Sleep Disturbation and Heated Arousal to Becomings

Sleep disturbance and heightened arousal to surroundings can be caused by many things. Shift work, travel and medications can all interfere with your body’s natural sleep-wake cycle.

There are three types of arousal disorders recognized by the ICSD: confusional arousals, sleepwalking and REM sleep behavior disorder. Each differs in their clinical features and age of onset.

Night terrors

During an episode of night terrors (also known as pavor nocturnus), your body may shake, thrash around, and show other signs of being terrified while you sleep. Though it’s most common in kids, an estimated 1 to 2 percent of adults experience them as well. Night terrors usually occur during slow-wave sleep or stage N3 of the sleep cycle and can last for up to an hour, after which you’ll typically fall back asleep.

Unlike nightmares, night terrors do not involve images or other indications of dreaming. They often resemble a panic attack and are more likely to affect younger children who may have a fever, a full bladder, or a stomachache. Although they look terrifying, night terrors are not dangerous and don’t normally cause injury to your child. They’re also not likely to affect their daily functioning or memory.

If you or a loved one experiences night terrors frequently, talk to your doctor. They’ll ask you to keep a sleep diary and rate your sleep quality over time to get clues about the cause. They may also refer you to a specialist or conduct a sleep study. Medications that act on the central nervous system are rarely prescribed for night terrors, as controlling stress levels and treating an underlying health concern is a more effective approach.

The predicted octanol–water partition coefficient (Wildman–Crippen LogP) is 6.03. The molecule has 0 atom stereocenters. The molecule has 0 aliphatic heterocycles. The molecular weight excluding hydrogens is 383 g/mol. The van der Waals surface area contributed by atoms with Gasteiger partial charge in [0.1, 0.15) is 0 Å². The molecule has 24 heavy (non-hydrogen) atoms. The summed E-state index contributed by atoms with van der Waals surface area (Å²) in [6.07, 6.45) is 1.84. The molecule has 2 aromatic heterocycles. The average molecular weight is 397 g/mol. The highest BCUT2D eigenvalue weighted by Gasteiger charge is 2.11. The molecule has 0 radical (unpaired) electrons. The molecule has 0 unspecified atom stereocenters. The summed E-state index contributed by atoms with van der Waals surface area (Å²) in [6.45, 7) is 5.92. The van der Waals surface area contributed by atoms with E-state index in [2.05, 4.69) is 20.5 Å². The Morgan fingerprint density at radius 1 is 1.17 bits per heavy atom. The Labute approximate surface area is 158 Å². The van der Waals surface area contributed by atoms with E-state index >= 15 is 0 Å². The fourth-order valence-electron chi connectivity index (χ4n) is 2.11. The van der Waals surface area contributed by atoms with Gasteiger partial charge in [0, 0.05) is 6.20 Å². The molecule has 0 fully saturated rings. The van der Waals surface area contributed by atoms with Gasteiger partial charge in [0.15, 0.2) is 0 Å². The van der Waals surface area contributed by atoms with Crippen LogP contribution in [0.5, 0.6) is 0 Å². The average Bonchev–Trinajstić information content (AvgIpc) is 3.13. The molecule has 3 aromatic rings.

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Sleepwalking

Sleepwalking is a sleep disorder that involves complex behaviors during arousals from non-rapid eye movement (NREM) sleep. It can occur during any part of the night and affects up to four percent of adults. It can lead to a variety of activities, from opening the door or climbing a ladder to eating, playing and sexual behavior. It may also result in violent or harmful behaviors toward others and yourself. It is usually difficult to wake up a sleepwalker and the person has no memory of what took place during the episode.

This type of parasomnia is similar to sleep terrors, but the two are not to be confused. During sleep terrors, the patient is awakened from deep NREM sleep and may have rapid heart rate, sweating, difficulty breathing and seemingly random body movements. These episodes are frightening for household members, and attempts to wake the person up usually have little success. In addition, the person has slow mentation and cannot offer any extended sequence of mental images to describe what is happening during an episode.

While there is no definitive cause for this sleep disturbance, it can run in families and has been associated with stress, alcohol use, prior sleep deprivation and a family history of sleep disorders. The condition is more common in children and tends to diminish with age. Treatment for the disorder is usually not necessary, but healthcare professionals recommend keeping a sleep diary and undergoing an overnight sleep study to see what might be interfering with the person’s sleep cycle.